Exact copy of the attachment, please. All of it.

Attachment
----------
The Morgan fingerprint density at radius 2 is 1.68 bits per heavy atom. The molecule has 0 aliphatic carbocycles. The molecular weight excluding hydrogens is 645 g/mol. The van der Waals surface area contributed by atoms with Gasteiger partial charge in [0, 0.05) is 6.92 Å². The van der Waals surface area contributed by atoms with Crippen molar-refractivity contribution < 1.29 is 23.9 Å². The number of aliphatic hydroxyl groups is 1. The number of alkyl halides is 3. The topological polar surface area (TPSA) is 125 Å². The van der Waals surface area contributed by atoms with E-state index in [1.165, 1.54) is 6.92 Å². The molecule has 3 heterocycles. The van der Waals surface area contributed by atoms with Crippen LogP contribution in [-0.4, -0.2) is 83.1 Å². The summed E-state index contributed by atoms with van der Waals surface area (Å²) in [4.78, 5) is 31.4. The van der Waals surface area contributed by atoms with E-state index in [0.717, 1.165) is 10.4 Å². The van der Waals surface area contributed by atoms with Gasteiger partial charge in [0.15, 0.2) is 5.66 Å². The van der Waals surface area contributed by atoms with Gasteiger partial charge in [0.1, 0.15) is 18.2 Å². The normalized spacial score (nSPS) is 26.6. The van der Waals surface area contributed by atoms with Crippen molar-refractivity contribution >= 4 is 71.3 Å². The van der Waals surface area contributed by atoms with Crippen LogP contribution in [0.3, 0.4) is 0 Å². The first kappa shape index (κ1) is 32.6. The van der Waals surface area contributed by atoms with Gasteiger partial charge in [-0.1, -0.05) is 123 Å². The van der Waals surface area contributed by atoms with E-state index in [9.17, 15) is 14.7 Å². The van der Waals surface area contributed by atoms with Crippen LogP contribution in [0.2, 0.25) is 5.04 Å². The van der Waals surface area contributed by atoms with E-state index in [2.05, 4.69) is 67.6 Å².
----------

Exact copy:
The Morgan fingerprint density at radius 2 is 1.68 bits per heavy atom. The molecule has 0 aliphatic carbocycles. The molecular weight excluding hydrogens is 645 g/mol. The van der Waals surface area contributed by atoms with Gasteiger partial charge in [0, 0.05) is 6.92 Å². The van der Waals surface area contributed by atoms with Crippen molar-refractivity contribution < 1.29 is 23.9 Å². The number of aliphatic hydroxyl groups is 1. The number of alkyl halides is 3. The topological polar surface area (TPSA) is 125 Å². The van der Waals surface area contributed by atoms with E-state index in [1.165, 1.54) is 6.92 Å². The molecule has 3 heterocycles. The van der Waals surface area contributed by atoms with Crippen LogP contribution in [-0.4, -0.2) is 83.1 Å². The summed E-state index contributed by atoms with van der Waals surface area (Å²) in [4.78, 5) is 31.4. The van der Waals surface area contributed by atoms with E-state index in [0.717, 1.165) is 10.4 Å². The van der Waals surface area contributed by atoms with Gasteiger partial charge in [0.15, 0.2) is 5.66 Å². The van der Waals surface area contributed by atoms with Gasteiger partial charge in [0.1, 0.15) is 18.2 Å². The normalized spacial score (nSPS) is 26.6. The van der Waals surface area contributed by atoms with Crippen molar-refractivity contribution >= 4 is 71.3 Å². The van der Waals surface area contributed by atoms with Crippen LogP contribution in [0.3, 0.4) is 0 Å². The first kappa shape index (κ1) is 32.6. The van der Waals surface area contributed by atoms with Gasteiger partial charge in [-0.1, -0.05) is 123 Å². The van der Waals surface area contributed by atoms with E-state index in [9.17, 15) is 14.7 Å². The van der Waals surface area contributed by atoms with Crippen LogP contribution in [0.2, 0.25) is 5.04 Å². The van der Waals surface area contributed by atoms with E-state index in [2.05, 4.69) is 67.6 Å².